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The Pseudo-Engagement Ring

Peter, the boy next door, was my best friend during my pre-teen years.

He was handsome, with dark hair, blue eyes, and a smile that could drive just about any childhood shadows away. He was my giddy playmate and my trusted confidant.

Pure and innocent, our relationship was only faintly peppered with a few inklings of something that neither of us would fully explore until much later.

I always looked forward to spending time with Peter—to play and tease, run and wrestle, to cry and being comforted. We also enjoyed sharing little misdeeds we kept from our parents.

Then, one afternoon, when we were slouching on the worn brick steps in front of the village dairy his father managed, Peter suddenly reached for my hand. As he tightened his grip on it, I felt something cold creep up my ring finger.

“I want you to have this,” he muttered, his eyes beaming with pride—and with what I nowadays would interpret as a first, fleeting touch of “being in love.”

When I glanced down, I gasped. Eyeing the dazzling sparkles of a large, beautifully formed chunk of glass spraying at me, I breathed, “But, Peter, where did you get this?”

“From my mother, of course.” He grinned from ear to ear. “It’s a real diamond.”

I gulped back the excitement catching in my throat.

Jewelry had no place in my young life at that time. Whatever money my parents managed to scrape together was mostly converted into treasures we could eat.

“Diamonds are really expensive,” he added, in an obvious attempt to impress me even more than I already was.

As I kept gazing in awe at this blinking miracle dangling on my hand, Peter abruptly pulled the ring back off—only to slip it over my thumb.

“There,” he said, “that’s much better.”

It was still rather loose, but I was willing to tolerate this oversized, ill-fitting surprise token on any part of my hand—if that meant I could keep it.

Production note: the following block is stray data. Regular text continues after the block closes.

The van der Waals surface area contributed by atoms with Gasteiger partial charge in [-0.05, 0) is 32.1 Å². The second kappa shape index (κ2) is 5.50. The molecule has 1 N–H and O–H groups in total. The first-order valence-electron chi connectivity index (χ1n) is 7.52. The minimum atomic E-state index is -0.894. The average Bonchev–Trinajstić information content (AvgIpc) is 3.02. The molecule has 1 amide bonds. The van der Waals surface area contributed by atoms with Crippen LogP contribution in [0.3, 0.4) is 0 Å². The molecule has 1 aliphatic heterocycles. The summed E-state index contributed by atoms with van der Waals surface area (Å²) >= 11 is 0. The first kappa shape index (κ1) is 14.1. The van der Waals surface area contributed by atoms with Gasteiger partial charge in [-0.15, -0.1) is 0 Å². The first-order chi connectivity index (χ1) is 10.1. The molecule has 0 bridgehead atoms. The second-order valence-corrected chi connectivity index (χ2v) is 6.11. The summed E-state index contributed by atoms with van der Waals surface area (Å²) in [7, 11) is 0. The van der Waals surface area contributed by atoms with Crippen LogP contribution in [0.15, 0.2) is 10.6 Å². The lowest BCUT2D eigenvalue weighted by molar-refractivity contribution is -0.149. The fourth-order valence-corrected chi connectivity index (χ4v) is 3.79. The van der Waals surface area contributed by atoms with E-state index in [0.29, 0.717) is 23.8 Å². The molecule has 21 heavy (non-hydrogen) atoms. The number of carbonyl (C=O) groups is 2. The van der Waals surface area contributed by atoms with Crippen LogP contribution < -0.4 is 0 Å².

I rewarded Peter with a beaming smile. Then, timidly leaning forward to brush my lips across his ear, I whispered, “Thanks! No one ever gave me anything like that before.”

That’s when he blurted out, “Just don’t show it to anyone, please,”—with one whoosh letting the air out of my immensely inflated fantasy balloon.

I stared at him. “Why not?”

“Just because it’s supposed to be our secret.”

Some secret! His unexpected request rendering me unable to show off this gorgeous, shimmering gift to the world instantly dimmed its fiery sparkles and breathtaking luster for me.

Noticing my disappointment, Peter gently patted my ringed hand. “Of course, you can always wear it whenever you and I are alone together.”

Although I felt more than a little confused, I nodded. “Oh, okay—if you say so.”

“You do like it, don’t you?” His voice was hoarse with worry.

I nodded vehemently. “Oh, absolutely, I love it.”

And I did, but I still wondered why I had to hide something this pretty.

I would understand soon enough.

Whenever we met for one of our frequent chats, I would slip the ring on the designated thumb. Then, back home again, I tucked it away in a little cedar box filled with a conglomerate of picture postcards sent by relatives and family friends from all over the country.

There were also pieces of candy, which were a rarity in those days. And, on those few occasions when we got a hold of some, my kid sister would first eat all of hers, then expect to share mine. That’s why I frequently put my allotment under lock and key.